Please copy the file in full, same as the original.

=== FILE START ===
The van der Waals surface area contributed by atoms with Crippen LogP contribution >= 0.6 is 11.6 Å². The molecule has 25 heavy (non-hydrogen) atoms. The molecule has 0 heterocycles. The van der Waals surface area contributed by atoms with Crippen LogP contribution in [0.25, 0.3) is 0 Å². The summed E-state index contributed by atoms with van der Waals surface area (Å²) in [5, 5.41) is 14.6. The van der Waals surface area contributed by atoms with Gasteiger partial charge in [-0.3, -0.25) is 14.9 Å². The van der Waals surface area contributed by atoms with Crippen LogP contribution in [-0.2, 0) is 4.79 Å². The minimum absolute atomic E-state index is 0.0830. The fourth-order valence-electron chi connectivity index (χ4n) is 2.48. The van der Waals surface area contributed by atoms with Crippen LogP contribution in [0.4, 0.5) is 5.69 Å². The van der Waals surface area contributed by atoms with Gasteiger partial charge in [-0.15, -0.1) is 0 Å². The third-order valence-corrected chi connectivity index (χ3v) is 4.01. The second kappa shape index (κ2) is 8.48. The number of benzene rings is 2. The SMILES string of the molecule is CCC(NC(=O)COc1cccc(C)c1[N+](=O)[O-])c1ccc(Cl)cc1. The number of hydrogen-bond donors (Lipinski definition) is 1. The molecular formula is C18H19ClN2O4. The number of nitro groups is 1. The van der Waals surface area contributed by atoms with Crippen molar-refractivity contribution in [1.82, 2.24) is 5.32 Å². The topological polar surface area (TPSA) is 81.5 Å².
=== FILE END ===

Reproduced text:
The van der Waals surface area contributed by atoms with Crippen LogP contribution >= 0.6 is 11.6 Å². The molecule has 25 heavy (non-hydrogen) atoms. The molecule has 0 heterocycles. The van der Waals surface area contributed by atoms with Crippen LogP contribution in [0.25, 0.3) is 0 Å². The summed E-state index contributed by atoms with van der Waals surface area (Å²) in [5, 5.41) is 14.6. The van der Waals surface area contributed by atoms with Gasteiger partial charge in [-0.3, -0.25) is 14.9 Å². The van der Waals surface area contributed by atoms with Crippen LogP contribution in [-0.2, 0) is 4.79 Å². The minimum absolute atomic E-state index is 0.0830. The fourth-order valence-electron chi connectivity index (χ4n) is 2.48. The van der Waals surface area contributed by atoms with Crippen LogP contribution in [0.4, 0.5) is 5.69 Å². The van der Waals surface area contributed by atoms with Gasteiger partial charge in [-0.15, -0.1) is 0 Å². The third-order valence-corrected chi connectivity index (χ3v) is 4.01. The second kappa shape index (κ2) is 8.48. The number of benzene rings is 2. The SMILES string of the molecule is CCC(NC(=O)COc1cccc(C)c1[N+](=O)[O-])c1ccc(Cl)cc1. The number of hydrogen-bond donors (Lipinski definition) is 1. The molecular formula is C18H19ClN2O4. The number of nitro groups is 1. The van der Waals surface area contributed by atoms with Crippen molar-refractivity contribution in [1.82, 2.24) is 5.32 Å². The topological polar surface area (TPSA) is 81.5 Å².